24 argued that the predator could not be effective against thrips (Mound and Teulon 1995). There was the need to evaluate the effectiveness of O insidiosus in suppressing thrips population so that this strategy could also be considered in the management of cotton hardlock disease, if found effective. This was investigated in Chapter 3, by determining the effectiveness of the predator against thrips. O. insidiosus O. insidiosus adults are sm all (about 3 mm long). Wings extend beyond the body tip. Nymphs are wingless, yellow-orange to brown in color. Both adu lts and nymphs feed by sucking juices from prey through the sucking mouthpart (rostru m). They are common on many agricultural crops and on pasture lands. They are commonly found in flowering plants and weeds during spring and summer when plant juice ab ounds. Their life cycle follows egg, nymphal and adult stages, with the nymph developing through five stages. Both mature adult and immature stages feed on many small prey including thrips, spider mites, insect eggs, aphids, and small caterpillars. Females lay 2 to 3 days after mating and can lay up to 300 eggs within plant tissue. Eggs take about 3 to 5 days to hatch, and deve lopment from egg to adult takes a minimum of 20 days under optimum conditions. Adults live about 35 days. They overwinter as an adult in leaf litter both inside and outside a farm. Objective of the Study The overall objectives of these studies were to determ ine the impact of the population dynamics of thrips and their within-plant di stribution on the diseas e epidemiology and to evaluate the potential of usi ng insecticides and/or fungicide s, or using natural enemies ( O insidiosus ) of thrips in managing the disease.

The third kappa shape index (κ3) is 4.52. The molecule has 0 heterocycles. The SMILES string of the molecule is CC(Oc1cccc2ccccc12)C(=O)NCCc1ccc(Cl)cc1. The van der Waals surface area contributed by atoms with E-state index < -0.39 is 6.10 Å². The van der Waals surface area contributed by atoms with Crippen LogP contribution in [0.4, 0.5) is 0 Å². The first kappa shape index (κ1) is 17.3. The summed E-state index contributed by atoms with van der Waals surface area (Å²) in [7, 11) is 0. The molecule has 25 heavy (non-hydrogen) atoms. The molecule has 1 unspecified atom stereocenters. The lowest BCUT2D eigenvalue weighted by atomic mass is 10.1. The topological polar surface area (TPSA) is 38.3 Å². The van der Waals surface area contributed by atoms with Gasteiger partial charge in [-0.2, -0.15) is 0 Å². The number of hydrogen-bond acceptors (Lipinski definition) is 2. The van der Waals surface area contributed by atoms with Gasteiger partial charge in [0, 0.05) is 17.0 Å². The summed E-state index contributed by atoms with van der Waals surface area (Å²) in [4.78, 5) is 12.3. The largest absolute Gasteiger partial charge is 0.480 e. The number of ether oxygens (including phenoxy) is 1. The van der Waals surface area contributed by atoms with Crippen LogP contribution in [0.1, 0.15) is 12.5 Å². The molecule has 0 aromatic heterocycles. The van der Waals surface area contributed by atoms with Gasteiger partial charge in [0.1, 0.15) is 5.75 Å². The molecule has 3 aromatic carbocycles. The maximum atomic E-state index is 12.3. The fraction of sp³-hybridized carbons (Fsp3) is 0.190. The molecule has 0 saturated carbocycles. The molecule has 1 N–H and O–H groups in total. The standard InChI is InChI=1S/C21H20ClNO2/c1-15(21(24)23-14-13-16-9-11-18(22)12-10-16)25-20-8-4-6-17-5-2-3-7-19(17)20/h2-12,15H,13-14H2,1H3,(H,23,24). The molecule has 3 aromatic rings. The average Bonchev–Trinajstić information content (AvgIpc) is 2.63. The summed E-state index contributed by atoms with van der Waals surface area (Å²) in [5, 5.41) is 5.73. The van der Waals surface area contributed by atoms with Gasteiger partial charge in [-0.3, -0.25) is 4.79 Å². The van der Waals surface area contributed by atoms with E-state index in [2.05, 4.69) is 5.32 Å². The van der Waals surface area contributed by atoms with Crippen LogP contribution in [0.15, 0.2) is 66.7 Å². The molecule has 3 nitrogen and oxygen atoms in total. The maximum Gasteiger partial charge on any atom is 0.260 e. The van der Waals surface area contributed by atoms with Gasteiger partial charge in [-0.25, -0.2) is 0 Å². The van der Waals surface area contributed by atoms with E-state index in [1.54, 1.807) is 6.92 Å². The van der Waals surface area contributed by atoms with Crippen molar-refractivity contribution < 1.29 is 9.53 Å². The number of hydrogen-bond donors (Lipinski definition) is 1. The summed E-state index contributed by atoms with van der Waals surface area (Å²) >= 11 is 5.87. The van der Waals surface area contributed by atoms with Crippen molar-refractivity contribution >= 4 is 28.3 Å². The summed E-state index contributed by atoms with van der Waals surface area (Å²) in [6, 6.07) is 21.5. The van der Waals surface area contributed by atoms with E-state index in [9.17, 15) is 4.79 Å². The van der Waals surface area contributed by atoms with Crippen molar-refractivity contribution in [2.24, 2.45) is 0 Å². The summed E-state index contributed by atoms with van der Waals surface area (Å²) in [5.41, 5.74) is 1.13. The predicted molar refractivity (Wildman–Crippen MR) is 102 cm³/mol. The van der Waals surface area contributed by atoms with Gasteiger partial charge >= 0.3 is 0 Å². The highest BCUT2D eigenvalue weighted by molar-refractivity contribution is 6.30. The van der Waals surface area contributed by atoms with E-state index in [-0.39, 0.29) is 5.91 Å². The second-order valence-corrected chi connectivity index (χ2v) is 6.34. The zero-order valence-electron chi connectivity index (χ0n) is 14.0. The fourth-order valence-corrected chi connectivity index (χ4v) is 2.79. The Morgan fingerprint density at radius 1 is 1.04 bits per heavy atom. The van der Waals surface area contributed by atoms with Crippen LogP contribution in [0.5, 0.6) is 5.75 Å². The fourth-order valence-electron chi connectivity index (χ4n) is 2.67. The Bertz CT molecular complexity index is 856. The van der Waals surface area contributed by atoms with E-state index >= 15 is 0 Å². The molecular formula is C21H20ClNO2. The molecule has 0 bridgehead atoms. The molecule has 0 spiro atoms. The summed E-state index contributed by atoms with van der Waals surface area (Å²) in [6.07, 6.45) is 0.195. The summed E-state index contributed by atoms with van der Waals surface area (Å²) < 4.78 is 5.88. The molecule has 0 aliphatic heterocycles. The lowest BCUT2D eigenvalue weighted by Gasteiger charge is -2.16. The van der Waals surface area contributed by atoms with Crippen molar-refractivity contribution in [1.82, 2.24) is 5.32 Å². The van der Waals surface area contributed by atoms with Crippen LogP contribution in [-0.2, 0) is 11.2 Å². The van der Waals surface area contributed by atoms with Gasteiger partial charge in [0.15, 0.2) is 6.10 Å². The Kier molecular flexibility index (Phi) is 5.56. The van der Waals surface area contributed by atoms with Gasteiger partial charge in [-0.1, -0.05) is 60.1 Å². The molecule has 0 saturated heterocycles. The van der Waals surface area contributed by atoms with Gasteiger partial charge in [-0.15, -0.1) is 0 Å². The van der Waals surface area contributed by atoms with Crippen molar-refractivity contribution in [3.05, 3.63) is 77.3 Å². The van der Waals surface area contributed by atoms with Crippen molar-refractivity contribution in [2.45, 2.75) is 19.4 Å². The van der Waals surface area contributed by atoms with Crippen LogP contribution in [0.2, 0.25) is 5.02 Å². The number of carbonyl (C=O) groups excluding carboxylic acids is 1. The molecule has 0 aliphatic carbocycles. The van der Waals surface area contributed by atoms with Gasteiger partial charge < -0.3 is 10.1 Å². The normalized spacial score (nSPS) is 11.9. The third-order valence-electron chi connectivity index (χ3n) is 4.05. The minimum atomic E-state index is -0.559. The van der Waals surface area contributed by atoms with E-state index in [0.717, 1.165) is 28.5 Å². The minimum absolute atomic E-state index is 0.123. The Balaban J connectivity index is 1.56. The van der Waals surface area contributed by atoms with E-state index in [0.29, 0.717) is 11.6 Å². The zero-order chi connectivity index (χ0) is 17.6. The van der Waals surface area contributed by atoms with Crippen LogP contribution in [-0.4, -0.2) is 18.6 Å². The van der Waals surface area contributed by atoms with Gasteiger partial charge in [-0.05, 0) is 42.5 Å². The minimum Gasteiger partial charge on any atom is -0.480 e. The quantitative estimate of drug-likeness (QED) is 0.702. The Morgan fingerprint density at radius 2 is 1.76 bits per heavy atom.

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25 CHAPTER 2 POPULATION DYNAMICS OF FRANKLINIELLA THRIPS Introduction The Thysanoptera are o pportunistic sp ecies exploiting intermittent occurring environments. Thrips in the genus Frankliniella (Thysanoptera: Thripidae) are ubiquitous, polyphagous pests of vegetables, fruits and ornamental cr ops (Hansen et al 2003). An even greater concern with Frankliniella thrips is the ability of some sp ecies to transmit many different pathogens. Not only do Frankliniella species feed on many species of host plants, they are able to feed in different microhabitats within a particular host plan t (Kirk 1997, Mound 1997). A complex of Frankliniella species occurs throughout northern Florida and the southeastern USA (Eckel et al. 1996, Chellemi et al. 1994, Puche et al. 1995). All of these species are highly anthophilic (Cho et al. 2000) and inhabit flower s of a variety of cultivated and uncultivated plants (Chellemi et al. 1994). Several researchers have undertaken studies on some aspects of th e ecology and chemical response behavior of thrips (Salguero-Nava s et al. 1991, Lewis 1997, Mi chelakis and Amri 1997, Pearsall and Myers 2000, Ramachandran et al 2001, Hansen et al. 2003, Whittaker and Kirk 2004). It is also worth noting that most of the innovative research on thri ps that had been done over the years had centered on population dynamics and biology of thrips on crops other than cotton. Salguero-Navas et al. (1991), Chellemi et al. (1994) Fritche and Tamo (2000), Funderburk et al. (2000), Pearsall and Myers (2000), Ramacha ndran et al. (2001), and Hansen et al. (2003) have all reported on such studies. A few other researchers bot h within and outside USA have, however, looked at th e population dynamics of thrips on cotton (Graves et al. 1987, Pickett et al. 1988, Atakan et al. 1998, Atakan an d Ozgur 2001). These studies have looked at the population abundance of Frankliniella species thrips at various times of the year.